The Nucleolus is probably the most striking and well studies sub-compartment of the eukaryotic nucleus that, in addition to its role in ribosomal RNA biogenesis, has been implicated in control of cellular survival and proliferation (reviewed in Carmo-Fonseca et al., 2000) . Mammalian nuclei usually contain between 1-4 nucleoli, which together can take up as much as a third of the nuclear volume. As a structure the nucleolus consists of three morphologically distinct components: the fibrillar centres (FC), which contain hundreds of rRNA genes in tandem arrays found at several chromosomal loci (termed nucleolar organising regions (NORs) ; the dense fibrillar component (DFC), which contains actively transcribing rRNA genes and nascent rRNA transcripts; and the granular component (GC), which is the site of late processing events in the

biogenesis of rRNAs (Fig. 1; Carmo-Fonseca et al., 2000) .

The Nucleolus is a Dynamic Structure

The maintenance of nucleolar structure is intimately coupled to on-going RNA polymerase I transcription, which when inhibited leads to a rapid and dramatic re-organisation of this nuclear organelle (reviewed in Olson et al., 2000). In addition, the RNA polymerase II inhibitor DRB produces a dramatic reorganisation of the nucleolus, whereby the rRNA genes form bead-like structures, possibly implicating pol II transcription in nucleolar organisation. As a caveat, it must be noted that DRB is a kinase inhibitor (i.e. casein kinase II), which suggests that the morphological changes caused by DRB may not be directly linked to the inhibition of pol II transcription.

Although yeast nucleoli remain intact during mitosis, the nucleoli of metazoans are highly dynamic and undergo rounds of dissasembly and reassembly during the cell cycle (Carmo-Fonseca et al., 2000; Olson et al., 2000). Upon entry into mitosis, an ordered disassembly of first the GC and then the DFC of the nucleolus occurs. At this time certain nucleolar components (e.g. UBF, a key regulator of pol I transcription) remain attached to chromosomal NORs. A number of nucleolar proteins, including

Nucleolar Ultranstructure

A) Mammalian nucleoli typically contain several fibrillar centres (FC), each encircled by a layer of dense fibrillar component (DFC), which in turn is surrounded by the granular component (GC). B) By combining cryofixation and cryosubstitution, it is possible to identify morphological subcompartments in the nucleolus of S. cerevisiae that are similar to those of nucleoli of higher eukaryotes. (Fig. 1. Carmo-Fonseca et al., 2000 ).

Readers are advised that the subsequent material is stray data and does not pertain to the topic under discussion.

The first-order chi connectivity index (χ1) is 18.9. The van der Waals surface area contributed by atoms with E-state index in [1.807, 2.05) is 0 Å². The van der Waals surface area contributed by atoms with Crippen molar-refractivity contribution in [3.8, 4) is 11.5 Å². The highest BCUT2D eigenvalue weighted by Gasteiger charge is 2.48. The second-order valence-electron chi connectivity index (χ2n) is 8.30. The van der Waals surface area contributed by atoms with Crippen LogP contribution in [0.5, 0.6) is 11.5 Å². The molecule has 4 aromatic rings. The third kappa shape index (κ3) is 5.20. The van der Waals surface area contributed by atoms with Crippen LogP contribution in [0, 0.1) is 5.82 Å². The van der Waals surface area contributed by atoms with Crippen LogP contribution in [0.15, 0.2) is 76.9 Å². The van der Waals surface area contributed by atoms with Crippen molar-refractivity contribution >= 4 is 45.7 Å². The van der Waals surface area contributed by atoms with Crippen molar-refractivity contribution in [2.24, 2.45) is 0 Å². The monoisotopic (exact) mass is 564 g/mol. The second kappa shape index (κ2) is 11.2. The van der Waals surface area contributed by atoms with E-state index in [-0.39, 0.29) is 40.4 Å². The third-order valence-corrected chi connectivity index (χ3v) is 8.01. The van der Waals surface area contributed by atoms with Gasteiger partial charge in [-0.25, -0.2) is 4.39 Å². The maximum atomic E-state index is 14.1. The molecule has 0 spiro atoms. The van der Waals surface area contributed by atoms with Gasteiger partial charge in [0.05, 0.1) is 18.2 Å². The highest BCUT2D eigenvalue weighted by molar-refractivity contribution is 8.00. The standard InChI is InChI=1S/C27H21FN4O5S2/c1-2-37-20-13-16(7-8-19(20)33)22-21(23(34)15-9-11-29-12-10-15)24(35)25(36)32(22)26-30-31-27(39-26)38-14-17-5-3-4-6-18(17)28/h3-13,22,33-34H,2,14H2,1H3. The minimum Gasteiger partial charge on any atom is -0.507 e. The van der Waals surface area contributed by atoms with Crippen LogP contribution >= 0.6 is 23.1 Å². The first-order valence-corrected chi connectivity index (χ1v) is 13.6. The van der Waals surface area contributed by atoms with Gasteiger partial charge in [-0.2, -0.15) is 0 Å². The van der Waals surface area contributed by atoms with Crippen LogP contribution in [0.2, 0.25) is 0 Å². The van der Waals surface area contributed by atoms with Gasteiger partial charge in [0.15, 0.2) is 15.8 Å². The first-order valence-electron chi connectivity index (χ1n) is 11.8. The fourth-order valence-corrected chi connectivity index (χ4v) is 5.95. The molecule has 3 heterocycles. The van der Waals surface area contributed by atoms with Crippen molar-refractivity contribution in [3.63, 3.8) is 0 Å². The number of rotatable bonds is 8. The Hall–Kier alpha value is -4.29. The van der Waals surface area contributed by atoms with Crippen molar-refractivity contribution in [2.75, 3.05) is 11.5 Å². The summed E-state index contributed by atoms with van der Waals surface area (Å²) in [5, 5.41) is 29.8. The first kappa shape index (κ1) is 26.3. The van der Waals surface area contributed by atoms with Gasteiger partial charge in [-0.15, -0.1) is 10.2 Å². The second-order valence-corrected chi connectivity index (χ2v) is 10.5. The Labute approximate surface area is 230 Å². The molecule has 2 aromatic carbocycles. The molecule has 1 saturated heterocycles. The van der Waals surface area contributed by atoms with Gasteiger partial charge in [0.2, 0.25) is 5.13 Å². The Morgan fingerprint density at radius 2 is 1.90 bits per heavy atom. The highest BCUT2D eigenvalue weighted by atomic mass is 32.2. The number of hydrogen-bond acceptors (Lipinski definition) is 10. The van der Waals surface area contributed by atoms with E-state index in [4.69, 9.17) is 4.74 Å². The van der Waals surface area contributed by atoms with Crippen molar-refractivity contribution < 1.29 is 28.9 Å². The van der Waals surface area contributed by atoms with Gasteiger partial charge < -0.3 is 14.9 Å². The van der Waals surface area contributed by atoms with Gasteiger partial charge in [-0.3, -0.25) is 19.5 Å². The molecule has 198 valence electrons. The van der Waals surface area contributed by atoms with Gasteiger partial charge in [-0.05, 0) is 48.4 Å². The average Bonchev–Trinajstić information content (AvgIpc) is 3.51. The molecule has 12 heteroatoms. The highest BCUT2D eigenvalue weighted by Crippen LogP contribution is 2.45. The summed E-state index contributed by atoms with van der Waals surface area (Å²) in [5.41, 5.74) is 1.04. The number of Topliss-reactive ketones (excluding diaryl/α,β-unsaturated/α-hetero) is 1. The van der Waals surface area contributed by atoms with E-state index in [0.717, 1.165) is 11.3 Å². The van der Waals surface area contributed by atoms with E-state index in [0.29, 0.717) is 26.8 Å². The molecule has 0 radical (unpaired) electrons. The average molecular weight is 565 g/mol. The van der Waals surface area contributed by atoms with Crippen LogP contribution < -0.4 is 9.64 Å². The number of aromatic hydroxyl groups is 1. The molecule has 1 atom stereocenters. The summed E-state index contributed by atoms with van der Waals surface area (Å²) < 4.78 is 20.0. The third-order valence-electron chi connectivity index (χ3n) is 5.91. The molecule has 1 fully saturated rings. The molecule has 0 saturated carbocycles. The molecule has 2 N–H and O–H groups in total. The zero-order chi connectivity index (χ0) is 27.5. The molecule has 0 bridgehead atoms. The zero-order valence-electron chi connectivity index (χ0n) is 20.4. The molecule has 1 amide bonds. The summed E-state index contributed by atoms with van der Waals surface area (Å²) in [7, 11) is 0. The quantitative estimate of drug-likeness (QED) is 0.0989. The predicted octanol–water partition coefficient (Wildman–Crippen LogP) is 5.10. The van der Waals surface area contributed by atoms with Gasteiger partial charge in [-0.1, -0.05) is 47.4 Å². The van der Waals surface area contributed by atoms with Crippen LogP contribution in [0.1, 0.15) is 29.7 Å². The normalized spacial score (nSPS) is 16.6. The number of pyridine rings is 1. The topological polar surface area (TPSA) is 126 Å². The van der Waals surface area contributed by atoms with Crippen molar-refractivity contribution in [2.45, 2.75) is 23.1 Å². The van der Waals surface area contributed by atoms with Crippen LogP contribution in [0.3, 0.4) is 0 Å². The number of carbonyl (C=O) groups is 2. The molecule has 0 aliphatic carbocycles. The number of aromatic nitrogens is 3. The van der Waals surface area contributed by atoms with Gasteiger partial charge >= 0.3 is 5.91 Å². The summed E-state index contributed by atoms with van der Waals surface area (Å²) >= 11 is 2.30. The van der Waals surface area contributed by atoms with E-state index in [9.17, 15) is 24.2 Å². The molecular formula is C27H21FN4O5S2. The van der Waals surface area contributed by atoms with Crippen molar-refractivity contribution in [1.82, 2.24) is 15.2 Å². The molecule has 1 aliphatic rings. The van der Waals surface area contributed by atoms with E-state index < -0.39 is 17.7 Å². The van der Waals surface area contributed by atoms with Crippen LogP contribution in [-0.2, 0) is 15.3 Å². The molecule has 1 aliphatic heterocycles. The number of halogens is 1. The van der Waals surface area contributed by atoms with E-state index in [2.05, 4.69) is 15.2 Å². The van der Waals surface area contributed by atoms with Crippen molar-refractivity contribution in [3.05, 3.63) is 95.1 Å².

Click to enlarge
(Original image courtesy of I. Léger-Silvestre and N. Gas).
pre-rRNA processing components, associate with mitotic chromosomes during prophase but eventually localise to extrachromosomal nucleolus-derived foci (NDF) (e.g. nucleolin ) during the progression from anaphase to telophase. During late telophase NDF disappear and some processing components become associated with pre-nucleolar bodies (PNBs) (e.g. fibrillarin), which appear prior to the initiation of pol I transcription. Once RNA pol I transcription begins, PNBs (or their components) are recruited to NORs resulting in the formation of the nucleolus.

Nucleolar associated structures: the Perinucleolar Compartment, Sam68 and Cajal bodies

Several sub-nuclear compartments are often associated with nucleoli, including the Cajal and Sam68 bodies, as well as the perinucleolar compartment (PNC). Originally called the nucleolar accessory body, Cajal bodies are often found in close proximity or juxtaposed to nucleoli. Many Cajal body proteins are also found in nucleoli including p80 coilin, fibrillarin and Nopp140. It is believed that Cajal bodies play a role in snRNP biogenesis and in the trafficking of snoRNPs and snRNPs, which appear to move through the Cajal body en route to nucleoli or splicing speckles (respectively) (Sleeman and Lamond 1999) .

The PNC, first described by the localisation of the polypyrimidine tract binding protein (PTB), is a dynamic perinucleolar structure predominately observed in transformed cells (reviewed in Huang et al., 2000). The presence of hnRNP proteins, splicing factors and snRNAs in the PNC suggests that this structure is involved in multiple aspects of RNA metabolism. The PNC is also enriched in RNase MRP and RNase P RNAs, which have been shown to be involved in rRNA processing. Therefore, the PNC may act as a resevoir for these molecules during rRNA biogenesis in transformed cells. Equally enigmatic are the Sam68 bodies, which are also found predominately in transformed cell lines and are implicated in RNA metabolism (Huang et al., 2000). The significance of the association of these bodies with nucleoli is unknown.